Of the three projects in question, none is more ambitious, nor more deserving of Watkin’s reference to “post-theological integration” than Meillassoux’s discussion of divine “inexistence”. In After Finitude, Meillassoux famously or infamously suggests that the bulk of twentieth century philosophy has been and remains mired in what he calls (strong) “correlationism”. By “correlationism”, Meillassoux is referring to the notion – which he sees as a kind of ur-doxa of twentieth century philosophy (allegedly at the root of phenomenology, hermeneutics and post-structuralist thought) – which takes for granted that classical metaphysical/epistemological questions about the relation between thought and reality are products of a pre-critical naïveté, because philosophical common-sense shows that we are “always, already” and inescapably within the correlate of noesis–noema, intuition and intention, subject and object, the sending (Ge-schick) of Being and its apprehension/errancy. Starting with a provocation about how such “correlationist” philosophy might make sense of scientific statements which refer to events antedating or post-dating life on earth (i.e. to that which pre- or post-date the possibility of such correlations), Meillassoux goes on to argue that correlationist philosophy, particularly in its “strong” (phenomenological-hermeneutic post-modern) form, risks either wittingly or unwittingly turning philosophy into an ally of fideism, by declaring the former’s impotence before any claims to reach the Absolute through extra-rational means. Against what he thinks of as correlationism’s dangerous sop to fideism, Meillassoux attempts to oppose a newspeculative philosophy, which, as such, affirms that the classical, rationalist thesis that the Real is thinkable even if it is not “imaginable” in sensory-intuitive terms. The startling originality of After Finitude lies in its truly remarkable attempt to link this project with the thesis that a) the very laws of the universe can “change utterly” at any moment for no reason whatsoever, and b) that, far from an outrageous hypothesis, this insight constitutes a fundamental demonstration of what can be achieved by pure (in the sense of non-empirical) unaided human reason.
In Difficult Atheism, Watkin contextualises these arguments in relation to the larger (and even more ambitious) project outlined in L’inexistence divine. The goal of the latter is to secure a speculative foothold for thought from which might follow a properly philosophical occupation of what theists and atheists alike have historically regarded as religion’s exclusive domain. In a wonderful line from the opening of L’inexistence divine, which Watkin uses as an epigraph for one of his chapters, Meillassoux explains the reason for this project by saying, in Watkin’s translation: “For the atheist, God is a matter for the priest; for the philosopher God is too serious a matter to be entrusted to priests” (164; original French, 132).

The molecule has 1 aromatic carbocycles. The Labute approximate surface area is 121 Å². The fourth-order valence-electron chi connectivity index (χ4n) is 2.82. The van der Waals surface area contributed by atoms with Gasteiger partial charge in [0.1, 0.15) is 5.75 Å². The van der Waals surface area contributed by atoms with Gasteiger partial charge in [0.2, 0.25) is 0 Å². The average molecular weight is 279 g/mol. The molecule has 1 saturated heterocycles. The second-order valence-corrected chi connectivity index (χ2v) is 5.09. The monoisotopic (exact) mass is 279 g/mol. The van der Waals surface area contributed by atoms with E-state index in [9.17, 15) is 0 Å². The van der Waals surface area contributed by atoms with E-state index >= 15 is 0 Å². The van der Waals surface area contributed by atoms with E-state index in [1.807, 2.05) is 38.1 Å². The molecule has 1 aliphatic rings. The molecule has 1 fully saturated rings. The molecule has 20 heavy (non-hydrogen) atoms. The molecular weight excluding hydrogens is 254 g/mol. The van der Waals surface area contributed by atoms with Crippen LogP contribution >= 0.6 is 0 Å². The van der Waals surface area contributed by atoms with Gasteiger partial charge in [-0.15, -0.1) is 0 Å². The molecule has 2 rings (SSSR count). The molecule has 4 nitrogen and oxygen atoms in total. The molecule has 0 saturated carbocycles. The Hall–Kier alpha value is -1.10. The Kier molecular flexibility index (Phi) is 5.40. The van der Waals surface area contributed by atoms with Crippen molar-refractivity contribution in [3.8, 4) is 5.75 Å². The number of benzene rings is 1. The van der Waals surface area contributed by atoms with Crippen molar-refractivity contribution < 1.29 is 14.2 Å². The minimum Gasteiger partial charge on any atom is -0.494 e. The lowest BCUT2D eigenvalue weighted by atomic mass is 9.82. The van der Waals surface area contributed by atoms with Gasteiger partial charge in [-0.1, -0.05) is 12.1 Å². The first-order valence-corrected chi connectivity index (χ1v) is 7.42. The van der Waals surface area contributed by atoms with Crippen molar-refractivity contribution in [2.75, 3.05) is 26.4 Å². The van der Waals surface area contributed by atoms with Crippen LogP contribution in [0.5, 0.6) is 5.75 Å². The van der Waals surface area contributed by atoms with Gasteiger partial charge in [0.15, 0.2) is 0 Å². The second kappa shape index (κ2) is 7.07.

Departing from the idea at the heart of every monotheistic theology – that there exists an omnipotent and onmnibenevolent god – Meillassoux rejects the idea of God as an entity who exists (or indeed who has ever existed) while, at the same time, attempting to integrate aspects of the content of religion (including, the hope for a universal justice which would apply even to the dead) into a desire (apparently orienting political action like a regulative ideal) whose hope, and indeed intent is “to give birth to God, like matter gave birth to life and life to thought” (Watkin’s translation 234; in French, 208-9).
In outlining, but also guiding us through some of the aporiai of this project, Difficult Atheism is at its finest: sensitive, probing, insistent, but never allowing (as I suspect many will) the apparent extravagance of Meillassoux’s conclusions to count as sufficient reason to ignore the intricate tissue of arguments by which these are reached.
Alongside his accounts of the other two philosophers, the inclusion of Jean-Luc Nancy augments both the book’s complexity and its depth. Thus, while there are analogies between Badiou’s project and Meillassoux’s, Nancy’s recent attempt to produce a deconstruction of Christianity seems, in many ways, a very different creature than that of his fellow French philosophers. In particular, the paratactical, lyrical-rhapsodic expression of Nancy’s thought can sometimes make his thought sound so unlike that of the other philosophers under consideration that, at times, Difficult Atheism looks like it might be over-burdened by the task of finding common ground on which its three philosophers might be contrasted. Happily, however, Watkin manages to make this work through the bravura quality of his exegesis, and the care he takes in arranging arguments and critical commentaries. Watkin is particularly persuasive when it comes to why, despite Nancy’s unmistakable fondness for the word “finitude”, it is wrong to see the author of Being Singular Plural as simply a tragic panegyrist of the finite condition in the ways so mercilessly and effectively attacked by both Meillassoux and Badiou (73-80).
If I were to make any critical remarks about the book, it would be to say that while Watkin does an exemplary job not only of explaining Nancy’s often elusive arguments, but also of making them seem compelling and oddly beautiful, the mere juxtaposition of Nancy with Badiou and particularly Meillassoux can sometimes make it seem as if the latter authors were more open to criticism, simply because they have less frequent recourse to (what can occasionally seem like) Nancy’s habit of adding ever-more disjunctive predicates (“X is neither Y nor Z, but is Q while never being P”) to abstract substantives of his own invention. This is not, however, to fault Watkin, so much as to say that I think there are aspects of Nancy’s work that suffer from comparison with that of the other two thinkers.
Nonetheless, Difficult Atheism is a first-rate, profoundly illuminating book. Scholarly without being portentous, rigorous without being dry, it is the kind of book which retroactively renders whole shelves redundant. And while it is in no way a manifesto, nor a political tract in a conventional sense, I think that its reflections on justice and religion will be of interest to Marxists, for whom, after all – following Marx, and against 19th century positivism – atheism has always been difficult, precisely because it is tied to the project of a world where religious opiates will not be necessary.
27 February 2014